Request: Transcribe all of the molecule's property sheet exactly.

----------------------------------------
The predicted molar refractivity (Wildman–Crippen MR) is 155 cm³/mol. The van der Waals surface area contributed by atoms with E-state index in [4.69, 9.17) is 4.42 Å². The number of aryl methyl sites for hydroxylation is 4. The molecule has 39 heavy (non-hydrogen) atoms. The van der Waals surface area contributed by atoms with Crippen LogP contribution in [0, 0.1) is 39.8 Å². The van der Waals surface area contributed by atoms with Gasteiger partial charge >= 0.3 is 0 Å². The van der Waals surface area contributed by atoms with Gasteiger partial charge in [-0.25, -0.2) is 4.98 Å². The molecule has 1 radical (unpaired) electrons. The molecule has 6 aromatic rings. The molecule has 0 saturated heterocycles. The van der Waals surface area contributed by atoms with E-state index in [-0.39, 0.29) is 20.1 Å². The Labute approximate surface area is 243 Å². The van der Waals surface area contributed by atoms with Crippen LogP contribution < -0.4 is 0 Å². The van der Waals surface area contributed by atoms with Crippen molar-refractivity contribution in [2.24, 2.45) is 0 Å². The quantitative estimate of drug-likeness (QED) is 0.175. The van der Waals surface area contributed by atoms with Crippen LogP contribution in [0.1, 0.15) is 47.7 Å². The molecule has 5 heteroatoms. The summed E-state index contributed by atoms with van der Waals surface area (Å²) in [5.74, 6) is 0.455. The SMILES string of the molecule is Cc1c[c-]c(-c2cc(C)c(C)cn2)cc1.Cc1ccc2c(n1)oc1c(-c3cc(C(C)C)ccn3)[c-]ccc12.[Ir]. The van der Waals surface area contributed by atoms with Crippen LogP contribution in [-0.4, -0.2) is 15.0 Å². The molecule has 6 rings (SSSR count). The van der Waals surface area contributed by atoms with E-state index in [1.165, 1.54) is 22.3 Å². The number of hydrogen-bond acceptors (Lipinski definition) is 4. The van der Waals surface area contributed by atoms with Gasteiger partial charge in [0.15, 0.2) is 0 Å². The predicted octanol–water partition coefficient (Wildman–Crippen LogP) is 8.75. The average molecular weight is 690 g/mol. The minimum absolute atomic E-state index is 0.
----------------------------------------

The predicted molar refractivity (Wildman–Crippen MR) is 155 cm³/mol. The van der Waals surface area contributed by atoms with E-state index in [4.69, 9.17) is 4.42 Å². The number of aryl methyl sites for hydroxylation is 4. The molecule has 39 heavy (non-hydrogen) atoms. The van der Waals surface area contributed by atoms with Crippen LogP contribution in [0, 0.1) is 39.8 Å². The van der Waals surface area contributed by atoms with Gasteiger partial charge >= 0.3 is 0 Å². The van der Waals surface area contributed by atoms with Gasteiger partial charge in [-0.25, -0.2) is 4.98 Å². The molecule has 1 radical (unpaired) electrons. The molecule has 6 aromatic rings. The molecule has 0 saturated heterocycles. The van der Waals surface area contributed by atoms with E-state index in [-0.39, 0.29) is 20.1 Å². The Labute approximate surface area is 243 Å². The van der Waals surface area contributed by atoms with Crippen LogP contribution < -0.4 is 0 Å². The van der Waals surface area contributed by atoms with Crippen molar-refractivity contribution in [2.24, 2.45) is 0 Å². The quantitative estimate of drug-likeness (QED) is 0.175. The van der Waals surface area contributed by atoms with Crippen LogP contribution in [0.1, 0.15) is 47.7 Å². The molecule has 5 heteroatoms. The summed E-state index contributed by atoms with van der Waals surface area (Å²) in [5.74, 6) is 0.455. The SMILES string of the molecule is Cc1c[c-]c(-c2cc(C)c(C)cn2)cc1.Cc1ccc2c(n1)oc1c(-c3cc(C(C)C)ccn3)[c-]ccc12.[Ir]. The van der Waals surface area contributed by atoms with Crippen LogP contribution in [-0.4, -0.2) is 15.0 Å². The molecule has 6 rings (SSSR count). The van der Waals surface area contributed by atoms with E-state index in [1.165, 1.54) is 22.3 Å². The number of hydrogen-bond acceptors (Lipinski definition) is 4. The van der Waals surface area contributed by atoms with Gasteiger partial charge in [0.15, 0.2) is 0 Å². The predicted octanol–water partition coefficient (Wildman–Crippen LogP) is 8.75. The average molecular weight is 690 g/mol. The minimum absolute atomic E-state index is 0.